Does BrightView Holdings (NYSE: BV) have a healthy balance sheet?


Warren Buffett said: “Volatility is far from synonymous with risk”. So it seems like smart money knows that debt – which is usually involved in bankruptcies – is a very important factor, when you assess the level of risk of a business. We can see that BrightView Holdings, Inc. (NYSE: BV) uses debt in its business. But the real question is whether this debt makes the business risky.

What risk does debt entail?

Debt helps a business until the business struggles to repay it, either with new capital or with free cash flow. An integral part of capitalism is the process of “creative destruction” where bankrupt companies are ruthlessly liquidated by their bankers. While it’s not too common, we often see indebted companies continually diluting their shareholders because lenders are forcing them to raise capital at a ridiculous price. Of course, many companies use debt to finance their growth without negative consequences. The first thing to do when considering how much debt a business uses is to look at its cash flow and debt together.

What is BrightView Holdings’ net debt?

The graph below, which you can click for more details, shows that BrightView Holdings had $ 1.14 billion in debt as of September 2021; about the same as the year before. However, it has $ 123.7 million in cash offsetting that, leading to net debt of around $ 1.02 billion.

NYSE: BV Debt to Equity History December 17, 2021

How healthy is BrightView Holdings’ balance sheet?

The latest balance sheet data shows BrightView Holdings had liabilities of US $ 496.1 million due within one year, and liabilities of US $ 1.40 billion due after that. On the other hand, he had cash of US $ 123.7 million and US $ 498.3 million in receivables due within one year. Its liabilities therefore total US $ 1.27 billion more than the combination of its cash and short-term receivables.

This is a mountain of leverage compared to its market cap of US $ 1.48 billion. If its lenders asked it to consolidate the balance sheet, shareholders would likely face severe dilution.

We use two main ratios to inform us about the levels of debt compared to earnings. The first is net debt divided by earnings before interest, taxes, depreciation, and amortization (EBITDA), while the second is the number of times its earnings before interest and taxes (EBIT) covers its interest expense (or its coverage of interest, for short). In this way, we consider both the absolute amount of debt, as well as the interest rates paid on it.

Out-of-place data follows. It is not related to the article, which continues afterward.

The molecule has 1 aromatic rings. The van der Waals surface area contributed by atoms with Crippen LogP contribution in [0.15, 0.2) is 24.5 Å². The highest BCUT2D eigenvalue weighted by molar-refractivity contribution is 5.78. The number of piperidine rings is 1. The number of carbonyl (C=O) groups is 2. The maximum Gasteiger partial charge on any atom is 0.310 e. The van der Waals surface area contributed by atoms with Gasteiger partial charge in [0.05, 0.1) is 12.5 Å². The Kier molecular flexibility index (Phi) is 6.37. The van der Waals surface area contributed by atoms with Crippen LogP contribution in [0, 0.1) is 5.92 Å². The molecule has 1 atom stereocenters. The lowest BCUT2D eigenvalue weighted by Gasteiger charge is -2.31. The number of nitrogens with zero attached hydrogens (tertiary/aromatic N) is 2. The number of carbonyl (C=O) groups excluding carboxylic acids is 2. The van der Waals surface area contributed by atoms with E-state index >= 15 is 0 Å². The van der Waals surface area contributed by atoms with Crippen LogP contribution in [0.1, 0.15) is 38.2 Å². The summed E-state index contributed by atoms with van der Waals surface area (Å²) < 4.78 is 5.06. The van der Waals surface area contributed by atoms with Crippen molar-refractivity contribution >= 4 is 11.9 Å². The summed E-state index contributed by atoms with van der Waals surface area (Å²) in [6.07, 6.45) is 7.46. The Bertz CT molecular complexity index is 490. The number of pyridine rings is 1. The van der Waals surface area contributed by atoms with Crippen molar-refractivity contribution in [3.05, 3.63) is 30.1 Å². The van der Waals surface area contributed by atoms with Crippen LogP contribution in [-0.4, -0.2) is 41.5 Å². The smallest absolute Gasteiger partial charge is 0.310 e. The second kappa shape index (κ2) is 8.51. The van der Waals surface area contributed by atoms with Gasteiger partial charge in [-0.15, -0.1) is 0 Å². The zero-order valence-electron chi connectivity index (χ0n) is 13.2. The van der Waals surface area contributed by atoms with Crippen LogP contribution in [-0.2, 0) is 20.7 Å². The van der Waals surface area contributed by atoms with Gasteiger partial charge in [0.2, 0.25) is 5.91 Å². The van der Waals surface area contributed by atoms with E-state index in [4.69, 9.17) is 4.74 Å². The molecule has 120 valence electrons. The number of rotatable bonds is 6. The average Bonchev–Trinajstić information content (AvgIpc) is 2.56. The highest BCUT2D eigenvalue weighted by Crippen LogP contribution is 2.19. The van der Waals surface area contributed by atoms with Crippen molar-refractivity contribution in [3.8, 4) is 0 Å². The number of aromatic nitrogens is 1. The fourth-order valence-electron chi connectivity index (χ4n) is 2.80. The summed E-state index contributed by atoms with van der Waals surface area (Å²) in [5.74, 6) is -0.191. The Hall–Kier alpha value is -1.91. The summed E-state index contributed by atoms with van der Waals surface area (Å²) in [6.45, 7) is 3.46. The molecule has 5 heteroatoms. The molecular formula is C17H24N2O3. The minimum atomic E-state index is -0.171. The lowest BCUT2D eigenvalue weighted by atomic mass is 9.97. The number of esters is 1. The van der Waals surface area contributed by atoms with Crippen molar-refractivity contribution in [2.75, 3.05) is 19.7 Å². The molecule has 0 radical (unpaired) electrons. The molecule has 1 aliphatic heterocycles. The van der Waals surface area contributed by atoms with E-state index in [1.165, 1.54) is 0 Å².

BrightView Holdings’ debt is 3.9 times its EBITDA, and its EBIT covers 3.0 times its interest expense. This suggests that while debt levels are significant, we would stop calling them problematic. However, shareholders should remember that BrightView Holdings has actually increased its EBIT by 133% over the past 12 months. If he can continue on this path, he will be able to deleverage with relative ease. When analyzing debt levels, the balance sheet is the obvious place to start. But ultimately, the company’s future profitability will decide whether BrightView Holdings can strengthen its balance sheet over time. So if you are focused on the future you can check this out free report showing analysts’ earnings forecasts.

Finally, while the IRS may love accounting profits, lenders only accept hard cash. We therefore always check how much of this EBIT is converted into free cash flow. Over the past three years, BrightView Holdings has actually generated more free cash flow than EBIT. This kind of cash conversion makes us as excited as the crowd when the beat drops at a Daft Punk concert.

Our point of view

BrightView Holdings’ EBIT conversion to free cash flow was a real asset in this analysis, as was its EBIT growth rate. That said, its interest coverage does make us somewhat aware of potential future risks to the balance sheet. When you consider all of the above, it seems to us that BrightView Holdings is managing its debt quite well. That said, the load is heavy enough that we recommend that any shareholder watch it closely. There is no doubt that we learn the most about debt from the balance sheet. But at the end of the day, every business can contain risks that exist off the balance sheet. These risks can be difficult to spot. Every business has them, and we’ve spotted 2 warning signs for BrightView Holdings (of which 1 is significant!) that you should know.

At the end of the day, it’s often best to focus on businesses that don’t have net debt. You can access our special list of these companies (all with a history of profit growth). It’s free.

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This Simply Wall St article is general in nature. We provide commentary based on historical data and analyst forecasts using only unbiased methodology and our articles are not intended to be financial advice. It does not constitute a recommendation to buy or sell any stock and does not take into account your goals or your financial situation. Our aim is to bring you long-term, targeted analysis based on fundamental data. Note that our analysis may not take into account the latest announcements from price sensitive companies or qualitative documents. Simply Wall St has no position in any of the stocks mentioned.

The views and opinions expressed herein are the views and opinions of the author and do not necessarily reflect those of Nasdaq, Inc.


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